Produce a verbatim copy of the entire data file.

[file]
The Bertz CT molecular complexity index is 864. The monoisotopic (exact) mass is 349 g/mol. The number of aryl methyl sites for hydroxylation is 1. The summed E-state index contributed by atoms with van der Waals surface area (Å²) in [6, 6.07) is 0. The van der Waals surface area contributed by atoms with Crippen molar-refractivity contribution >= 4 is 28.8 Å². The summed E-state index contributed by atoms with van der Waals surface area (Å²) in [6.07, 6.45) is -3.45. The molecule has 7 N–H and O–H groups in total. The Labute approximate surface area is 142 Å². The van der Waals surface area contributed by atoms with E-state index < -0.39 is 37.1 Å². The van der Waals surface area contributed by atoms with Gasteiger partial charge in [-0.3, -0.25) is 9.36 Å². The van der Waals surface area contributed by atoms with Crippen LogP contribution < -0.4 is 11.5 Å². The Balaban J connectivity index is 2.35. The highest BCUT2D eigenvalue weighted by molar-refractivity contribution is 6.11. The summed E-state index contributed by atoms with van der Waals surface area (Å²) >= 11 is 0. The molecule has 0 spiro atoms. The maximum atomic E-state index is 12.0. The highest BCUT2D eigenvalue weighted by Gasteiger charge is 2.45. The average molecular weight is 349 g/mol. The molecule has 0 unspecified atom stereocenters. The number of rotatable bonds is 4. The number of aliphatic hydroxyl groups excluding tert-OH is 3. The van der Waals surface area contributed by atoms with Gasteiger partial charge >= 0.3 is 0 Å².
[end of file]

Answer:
The Bertz CT molecular complexity index is 864. The monoisotopic (exact) mass is 349 g/mol. The number of aryl methyl sites for hydroxylation is 1. The summed E-state index contributed by atoms with van der Waals surface area (Å²) in [6, 6.07) is 0. The van der Waals surface area contributed by atoms with Crippen molar-refractivity contribution >= 4 is 28.8 Å². The summed E-state index contributed by atoms with van der Waals surface area (Å²) in [6.07, 6.45) is -3.45. The molecule has 7 N–H and O–H groups in total. The Labute approximate surface area is 142 Å². The van der Waals surface area contributed by atoms with E-state index < -0.39 is 37.1 Å². The van der Waals surface area contributed by atoms with Gasteiger partial charge in [-0.3, -0.25) is 9.36 Å². The van der Waals surface area contributed by atoms with Crippen LogP contribution < -0.4 is 11.5 Å². The Balaban J connectivity index is 2.35. The highest BCUT2D eigenvalue weighted by molar-refractivity contribution is 6.11. The summed E-state index contributed by atoms with van der Waals surface area (Å²) >= 11 is 0. The molecule has 0 spiro atoms. The maximum atomic E-state index is 12.0. The highest BCUT2D eigenvalue weighted by Gasteiger charge is 2.45. The average molecular weight is 349 g/mol. The molecule has 0 unspecified atom stereocenters. The number of rotatable bonds is 4. The number of aliphatic hydroxyl groups excluding tert-OH is 3. The van der Waals surface area contributed by atoms with Gasteiger partial charge >= 0.3 is 0 Å².